A million years ago, maybe a little longer, Ohio Republican Chairman Bob Bennett (then in his earlier term) and Summit County Republican Chairman Alex Arshinkoff insisted to me that their party would expand its base to include you-know-whos. It would be a magisterial commitment by two GOP draft horses to make the party whole for generations to come.
Didn't happen quite that way. Not even close. So after its Comeback Team Romney/Ryan debacle in November - a presidential election that even Karl Rove and Peggy Noonan decided was in their party's victory column for the asking - the Republican brass are at it again. They will spend $10 million, it says here, to send an army of circuit riders into the boonies to preach the party's brand. Suddenly minorities have become the party's search for the Holy Grail.
If there is a true opposite to Knute Rockne's famous half-time dressing room oration to his wilting team before sending it back onto the field, Reince Priebus, the less-than-inspiring national Republican Party chairman will have to do. He says the voter roundup will include "hundreds of people - paid - across the country, from coast to coast, in Hispanic, African-American, Asian communities, talking about our party, talking about our brand, talking about what we believe in---"
Hold it right there, fella! Ohioans already know what the party believes in. Let me remind you:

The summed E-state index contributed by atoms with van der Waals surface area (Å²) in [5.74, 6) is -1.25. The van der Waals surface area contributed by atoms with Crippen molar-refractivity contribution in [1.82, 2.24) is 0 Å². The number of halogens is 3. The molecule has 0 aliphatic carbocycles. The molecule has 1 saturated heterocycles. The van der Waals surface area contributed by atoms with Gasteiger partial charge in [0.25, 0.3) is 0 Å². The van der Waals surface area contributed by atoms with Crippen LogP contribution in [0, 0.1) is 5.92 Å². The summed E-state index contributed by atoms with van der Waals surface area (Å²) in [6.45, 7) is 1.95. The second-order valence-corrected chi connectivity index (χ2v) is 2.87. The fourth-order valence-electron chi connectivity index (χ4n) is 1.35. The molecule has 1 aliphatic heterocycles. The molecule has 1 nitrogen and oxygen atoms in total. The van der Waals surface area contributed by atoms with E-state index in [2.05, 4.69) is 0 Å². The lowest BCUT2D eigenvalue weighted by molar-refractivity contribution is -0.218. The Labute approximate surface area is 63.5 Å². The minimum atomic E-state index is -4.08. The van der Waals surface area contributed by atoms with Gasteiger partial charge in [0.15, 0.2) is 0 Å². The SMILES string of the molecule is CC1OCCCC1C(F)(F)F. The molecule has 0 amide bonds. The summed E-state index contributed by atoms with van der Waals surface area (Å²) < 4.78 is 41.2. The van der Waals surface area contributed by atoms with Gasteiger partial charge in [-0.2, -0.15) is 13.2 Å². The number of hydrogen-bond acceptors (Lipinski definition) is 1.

Begin with the belabored effort to limit the voter turnout last November. None other than John Boehner, the funereal Speaker, told a luncheon group hosted by the Christian Science Monitor last August: "This election is about economics...These groups [minority and poor voters] have been hit the hardest. They may not show up and vote for our candidate but I'd suggest to you they won't show up and vote for the president either."
Now the Ohio Republican pols want to cut back the time to gather signatures for referendums, a bill that Kasich signed a few days ago. It impedes any effort to challenge a law.
From Planned Parenthood, to abortion, to same-sex marriage (Sen. Portman gets an ad hoc pass on this one), to gun control, the governor and the Republican controlled legislature keep doing awful things that are running in the opposite direction of the public mood.
And I haven't even mentioned Republicans' failed attack on unions in SB5, which was mauled at the polls.
Come to think of it, when Priebus talks of a $10 million outlay to woo new voters with the Republican brand, he does sound like a cheapskate. It won't be that easy. Tea Partyers are talking about starting their own party in Ohio. Nobody except the governor and his A-Team seems happy about his proposed tax plan.
Politically, the Buckeye State for national Republicans has become Brand X. The only question now: What has taken them so long to figure that out - if indeed they have?